The Kiwanis Club of Saugerties estimates that 40,000 patronized the thirtieth iteration of the Hudson Valley Garlic Festival last weekend, 22,000 on Saturday and 18,000 on Sunday. The festival kicked off with a memorial service for festival founder Pat Reppert, who died in February of this year at 81, and the announcement of a new $2000 scholarship that Kiwanis will begin awarding in her name to Saugerties High students who plan to study horticulture.
“She had such a passion for not only the garlic festival, but everything she did,” said festival chairman Richard Keppler. “When Pat came up to you with an idea, no matter how far-fetched it might seem, you believed she was going to do it and were more than willing to help. This contagious can-do attitude has continued to this day in everyone who contributes to the success of the festival. Everything that you see today has in one way or another started with Pat’s vision.”
David Stern, a New York State farmer and friend of Reppert’s involved in the festival since its inception, and her nephew P.K. Kinser also outlined the legacy of the Goddess of Garlic.
“Pat knew deep in her bones that you do not need to be a blood relative to be her family,” said Kinser of his late aunt. “Although Pat never had children of her own, she was able to raise children, grandchildren, great grandchildren, grandnieces and -nephews, and her vision created this huge common table that we all share together at the garlic festival.”
Most locals know of the festival’s origins as a meet-and-greet of garlic lovers for Reppert’s fledging herb business. It outgrew its Shale Hill Farms venue after two years and was handed over to the Saugerties Kiwanis in 1989.
“It was a Tuesday morning in either December or January when Pat approached our club about taking over a little dinner she was having and turning it into a festival,” said Keppler. “I was sitting in the back of the room listening to her, with so much energy and enthusiasm for this idea of having an annual garlic festival, that when the Kiwanian sitting next to me said that [it was] a great idea … all I could say was yes.”
The Kiwanis Club has donated over two million dollars of festival proceeds to the town, and the number of attendees is over a hundred times larger than that first word-of-mouth gathering. Thirty years have solidified the preparation rituals that allow such a small community to accommodate the yearly crowds.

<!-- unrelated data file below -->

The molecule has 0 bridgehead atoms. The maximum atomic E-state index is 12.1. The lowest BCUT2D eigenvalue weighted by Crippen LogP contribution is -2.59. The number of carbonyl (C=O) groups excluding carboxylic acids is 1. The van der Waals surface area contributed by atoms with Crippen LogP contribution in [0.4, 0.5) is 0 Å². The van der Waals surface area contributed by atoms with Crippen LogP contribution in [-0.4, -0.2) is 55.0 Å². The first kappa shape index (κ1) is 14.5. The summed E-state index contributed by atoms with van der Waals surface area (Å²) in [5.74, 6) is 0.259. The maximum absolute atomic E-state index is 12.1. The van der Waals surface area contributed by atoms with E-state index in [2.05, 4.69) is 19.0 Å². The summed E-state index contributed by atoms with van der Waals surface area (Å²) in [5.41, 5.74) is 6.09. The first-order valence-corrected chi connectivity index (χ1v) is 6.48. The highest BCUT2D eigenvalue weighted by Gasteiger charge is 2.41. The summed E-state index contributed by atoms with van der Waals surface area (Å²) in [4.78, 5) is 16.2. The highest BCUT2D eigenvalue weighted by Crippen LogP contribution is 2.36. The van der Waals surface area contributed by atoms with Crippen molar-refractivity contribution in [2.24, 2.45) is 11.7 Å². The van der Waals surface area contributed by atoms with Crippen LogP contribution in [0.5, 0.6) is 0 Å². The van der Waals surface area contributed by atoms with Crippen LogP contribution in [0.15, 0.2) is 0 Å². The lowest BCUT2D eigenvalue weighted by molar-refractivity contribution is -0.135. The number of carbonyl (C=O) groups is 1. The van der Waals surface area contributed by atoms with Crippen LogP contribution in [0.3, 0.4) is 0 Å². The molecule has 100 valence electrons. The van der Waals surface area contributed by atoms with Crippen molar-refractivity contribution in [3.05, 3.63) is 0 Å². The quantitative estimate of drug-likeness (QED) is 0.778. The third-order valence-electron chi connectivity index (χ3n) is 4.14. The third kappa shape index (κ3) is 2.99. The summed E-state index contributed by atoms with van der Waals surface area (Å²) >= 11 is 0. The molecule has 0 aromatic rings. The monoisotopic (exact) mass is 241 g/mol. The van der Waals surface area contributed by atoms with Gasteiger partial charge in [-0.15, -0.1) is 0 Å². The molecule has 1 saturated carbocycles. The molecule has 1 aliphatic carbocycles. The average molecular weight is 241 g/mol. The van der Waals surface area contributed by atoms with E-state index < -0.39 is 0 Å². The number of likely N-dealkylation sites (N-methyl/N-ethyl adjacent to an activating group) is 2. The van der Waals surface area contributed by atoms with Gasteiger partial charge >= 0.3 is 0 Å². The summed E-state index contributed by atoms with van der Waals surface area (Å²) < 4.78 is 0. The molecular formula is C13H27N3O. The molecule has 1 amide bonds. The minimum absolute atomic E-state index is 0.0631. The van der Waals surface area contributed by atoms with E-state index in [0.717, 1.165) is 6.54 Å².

“It’ss really all about helping people,” explained Keppler. “That starts with us as a promoter helping the vendors set up and letting them know what’s going on. We just work hard to make everything as in-place as we can when the people come. It’s all about preparation.”
According to Keppler, “we” was comprised of 280 volunteers this year, a majority having done so at least once before. Twenty-three police officers from town and county departments and one bomb-sniffing dog manned Cantine Field and its surrounding area each day. The police department’s drone was deployed to oversee traffic in the village.
For some, the festival is food sampling opportunity, a place to buy their preferred varietal of garlic or to marvel at a 200-pound roast pig or to exchange heirloom seeds, a wholesome early fall activity for families. The yearly festival is an anticipated highlight.
“This has been a very, very special event for years,” said Tom LaChapelle of Kitchen Kick’n in Troy, who said that the Saugerties festival was his favorite of the 35 venues where he typically peddles his wares. A sign on his table read, “Last Garlic Festival.”
“I have to give it up and I don’t want to,” LaChapelle said tearfully, citing health issues. “The people in this community are great — very supportive of me and my products. It has been a great trip.”